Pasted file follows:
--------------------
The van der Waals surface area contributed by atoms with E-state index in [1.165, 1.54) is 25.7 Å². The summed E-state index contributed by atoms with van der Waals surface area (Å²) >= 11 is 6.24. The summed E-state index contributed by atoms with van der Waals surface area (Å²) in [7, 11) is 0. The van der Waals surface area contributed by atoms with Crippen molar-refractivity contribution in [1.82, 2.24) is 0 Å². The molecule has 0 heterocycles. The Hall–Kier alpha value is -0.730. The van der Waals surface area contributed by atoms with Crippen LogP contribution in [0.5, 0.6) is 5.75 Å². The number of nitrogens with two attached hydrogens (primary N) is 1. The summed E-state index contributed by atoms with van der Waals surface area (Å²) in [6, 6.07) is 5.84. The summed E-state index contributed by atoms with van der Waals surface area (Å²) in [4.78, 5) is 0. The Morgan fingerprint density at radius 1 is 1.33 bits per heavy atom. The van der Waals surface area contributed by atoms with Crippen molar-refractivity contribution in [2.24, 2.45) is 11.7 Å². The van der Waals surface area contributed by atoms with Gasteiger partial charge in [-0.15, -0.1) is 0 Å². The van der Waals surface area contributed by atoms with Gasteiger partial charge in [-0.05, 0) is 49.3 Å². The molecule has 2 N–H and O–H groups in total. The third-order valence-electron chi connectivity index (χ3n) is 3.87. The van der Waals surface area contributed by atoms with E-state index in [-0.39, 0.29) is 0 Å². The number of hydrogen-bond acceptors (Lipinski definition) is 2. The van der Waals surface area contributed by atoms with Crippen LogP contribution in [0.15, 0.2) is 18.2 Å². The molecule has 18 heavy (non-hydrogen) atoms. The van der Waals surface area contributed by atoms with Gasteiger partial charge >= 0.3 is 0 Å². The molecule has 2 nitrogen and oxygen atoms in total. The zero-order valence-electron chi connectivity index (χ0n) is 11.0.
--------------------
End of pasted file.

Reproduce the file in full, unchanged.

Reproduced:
The van der Waals surface area contributed by atoms with E-state index in [1.165, 1.54) is 25.7 Å². The summed E-state index contributed by atoms with van der Waals surface area (Å²) >= 11 is 6.24. The summed E-state index contributed by atoms with van der Waals surface area (Å²) in [7, 11) is 0. The van der Waals surface area contributed by atoms with Crippen molar-refractivity contribution in [1.82, 2.24) is 0 Å². The molecule has 0 heterocycles. The Hall–Kier alpha value is -0.730. The van der Waals surface area contributed by atoms with Crippen LogP contribution in [0.5, 0.6) is 5.75 Å². The number of nitrogens with two attached hydrogens (primary N) is 1. The summed E-state index contributed by atoms with van der Waals surface area (Å²) in [6, 6.07) is 5.84. The summed E-state index contributed by atoms with van der Waals surface area (Å²) in [4.78, 5) is 0. The Morgan fingerprint density at radius 1 is 1.33 bits per heavy atom. The van der Waals surface area contributed by atoms with Crippen molar-refractivity contribution in [2.24, 2.45) is 11.7 Å². The van der Waals surface area contributed by atoms with Gasteiger partial charge in [-0.15, -0.1) is 0 Å². The van der Waals surface area contributed by atoms with Gasteiger partial charge in [-0.05, 0) is 49.3 Å². The molecule has 2 N–H and O–H groups in total. The third-order valence-electron chi connectivity index (χ3n) is 3.87. The van der Waals surface area contributed by atoms with E-state index in [-0.39, 0.29) is 0 Å². The number of hydrogen-bond acceptors (Lipinski definition) is 2. The van der Waals surface area contributed by atoms with Crippen LogP contribution in [0.15, 0.2) is 18.2 Å². The molecule has 18 heavy (non-hydrogen) atoms. The van der Waals surface area contributed by atoms with Gasteiger partial charge >= 0.3 is 0 Å². The molecule has 2 nitrogen and oxygen atoms in total. The zero-order valence-electron chi connectivity index (χ0n) is 11.0.